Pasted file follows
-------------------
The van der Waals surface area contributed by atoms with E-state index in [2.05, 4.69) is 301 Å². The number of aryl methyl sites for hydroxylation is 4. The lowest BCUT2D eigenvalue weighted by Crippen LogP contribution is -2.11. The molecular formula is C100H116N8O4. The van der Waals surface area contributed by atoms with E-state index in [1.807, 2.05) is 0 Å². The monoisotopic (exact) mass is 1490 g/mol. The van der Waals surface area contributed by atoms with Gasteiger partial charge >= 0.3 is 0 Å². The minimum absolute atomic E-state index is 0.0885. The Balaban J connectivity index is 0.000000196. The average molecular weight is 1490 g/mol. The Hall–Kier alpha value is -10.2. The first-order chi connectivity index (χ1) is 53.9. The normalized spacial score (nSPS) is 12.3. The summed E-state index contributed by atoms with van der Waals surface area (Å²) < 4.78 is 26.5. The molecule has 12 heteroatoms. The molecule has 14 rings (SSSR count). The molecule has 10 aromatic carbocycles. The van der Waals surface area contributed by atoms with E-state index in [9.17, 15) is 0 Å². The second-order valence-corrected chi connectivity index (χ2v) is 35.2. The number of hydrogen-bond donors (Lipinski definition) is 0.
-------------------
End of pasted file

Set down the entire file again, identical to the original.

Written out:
The van der Waals surface area contributed by atoms with E-state index in [2.05, 4.69) is 301 Å². The number of aryl methyl sites for hydroxylation is 4. The lowest BCUT2D eigenvalue weighted by Crippen LogP contribution is -2.11. The molecular formula is C100H116N8O4. The van der Waals surface area contributed by atoms with E-state index in [1.807, 2.05) is 0 Å². The monoisotopic (exact) mass is 1490 g/mol. The van der Waals surface area contributed by atoms with Gasteiger partial charge >= 0.3 is 0 Å². The minimum absolute atomic E-state index is 0.0885. The Balaban J connectivity index is 0.000000196. The average molecular weight is 1490 g/mol. The Hall–Kier alpha value is -10.2. The first-order chi connectivity index (χ1) is 53.9. The normalized spacial score (nSPS) is 12.3. The summed E-state index contributed by atoms with van der Waals surface area (Å²) < 4.78 is 26.5. The molecule has 12 heteroatoms. The molecule has 14 rings (SSSR count). The molecule has 10 aromatic carbocycles. The van der Waals surface area contributed by atoms with E-state index in [9.17, 15) is 0 Å². The second-order valence-corrected chi connectivity index (χ2v) is 35.2. The number of hydrogen-bond donors (Lipinski definition) is 0.